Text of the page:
To illustrate this better, take the case where industries are most locally rooted: mineral-rich countries, where the resources are physically anchored underground. As OPEC learned in the 1970s, host countries can apply exceedingly high tax rates and strong regulations, and the investors will still come. They have to, because that’s where the oil is. Tax cuts for Big Oil won’t increase ‘competitiveness’ in any meaningful way.
Yet natural resources aren’t a special case either, as Wolf explains.
“It is also true of activities that take advantage of human skill, or cultural assets: German or Swiss engineering is an obvious example.”
Even in finance, one of the most weightless of all sectors, clustering effects can be particularly strong, anchoring activity to big financial centres. And Wolf notes:
“because these foundations are location-specific, they can, within reason, be taxed.”
Even Ireland, supposedly a poster child for ‘competitive’ policies on corporate tax, supports Wolf’s, rather than the ‘competitive’ tax-cutters’ case, as we have shown.
Overall, then much of the analysis here seems to make perfect sense. Countries don’t behave like companies. And showering goodies on one sector of the economy, paid for by other sectors, doesn’t seem like an obvious route towards anything one might sensibly call ‘competitiveness.’
There is, of course, plenty in this otherwise fascinating chapter that one might disagree with.
Wolf makes a number of statements that he may well have changed his mind about since the crisis, such as “minimum wages normally reduce employment” which doesn’t seem borne out by recent evidence. He also makes an ill-advised brief foray into the hilarious world of Charles Tiebout, and opines that open capital flows may provide useful ‘discipline’ for corrupt governments: something that seems strange in light of the record of élites in poor countries using ever freer global finance to loot their nations and stash their wealth offshore and out of sight.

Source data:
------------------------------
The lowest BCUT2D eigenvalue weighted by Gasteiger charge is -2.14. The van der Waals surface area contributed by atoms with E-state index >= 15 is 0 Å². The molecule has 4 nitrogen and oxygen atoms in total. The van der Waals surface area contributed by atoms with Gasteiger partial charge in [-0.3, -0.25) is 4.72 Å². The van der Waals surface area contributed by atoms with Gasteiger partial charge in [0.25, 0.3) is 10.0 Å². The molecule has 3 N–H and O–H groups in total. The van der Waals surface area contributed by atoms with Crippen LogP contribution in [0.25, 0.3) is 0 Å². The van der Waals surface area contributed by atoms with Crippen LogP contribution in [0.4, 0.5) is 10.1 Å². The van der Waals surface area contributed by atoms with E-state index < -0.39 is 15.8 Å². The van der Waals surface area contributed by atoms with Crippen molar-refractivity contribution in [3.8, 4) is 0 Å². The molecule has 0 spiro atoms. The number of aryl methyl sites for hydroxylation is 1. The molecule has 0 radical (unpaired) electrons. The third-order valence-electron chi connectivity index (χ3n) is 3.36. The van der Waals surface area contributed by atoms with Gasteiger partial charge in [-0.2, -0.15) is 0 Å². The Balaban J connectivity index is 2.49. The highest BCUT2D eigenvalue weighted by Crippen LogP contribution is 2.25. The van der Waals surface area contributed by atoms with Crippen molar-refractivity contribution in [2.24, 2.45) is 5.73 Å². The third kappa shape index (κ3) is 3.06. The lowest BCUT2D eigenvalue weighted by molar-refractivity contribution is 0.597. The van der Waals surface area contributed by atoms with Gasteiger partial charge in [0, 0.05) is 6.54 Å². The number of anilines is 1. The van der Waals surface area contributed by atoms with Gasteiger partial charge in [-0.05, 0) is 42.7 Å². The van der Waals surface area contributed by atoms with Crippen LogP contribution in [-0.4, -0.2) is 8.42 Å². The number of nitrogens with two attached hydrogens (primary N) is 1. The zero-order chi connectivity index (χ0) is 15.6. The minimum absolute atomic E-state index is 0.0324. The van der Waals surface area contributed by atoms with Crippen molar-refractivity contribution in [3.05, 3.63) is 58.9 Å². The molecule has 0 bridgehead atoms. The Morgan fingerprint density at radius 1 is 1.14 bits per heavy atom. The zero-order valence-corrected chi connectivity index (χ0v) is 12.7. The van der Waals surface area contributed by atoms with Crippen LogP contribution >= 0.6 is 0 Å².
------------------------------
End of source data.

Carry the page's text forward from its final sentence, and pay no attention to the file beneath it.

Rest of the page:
Wolf also understates the difficulties of taxing companies in the digital economy. This is important, because he conveys a sense that the battle is, if not won, not so hard to win. Yet even then he avoids the ‘tax competitiveness’ nonsense that has gripped so many nations like the UK. His response to the thorny problem of tax avoidance isn’t to recommend corporate tax cuts but instead to try and tax corporations more effectively — he even advocates something at the cutting edge of tax advocacy these days, called formula apportionment (a component of unitary taxation. (The Tax Justice Network prefers the term ‘tax wars‘ instead of ‘tax competition” and in an email exchange last year with today’s blogger, Wolf said “I don’t object to your rephrasing.”) He also takes a deft and hefty swing (not in this book, but more recently in the FT) at Britain’s ridiculous tax ‘domicile’ rules: it’s an attack that is firmly in line with his ‘competitiveness’ views from 2004. This one is particularly timely as Britain goes to the polls where the domicile rule has been a point of contention.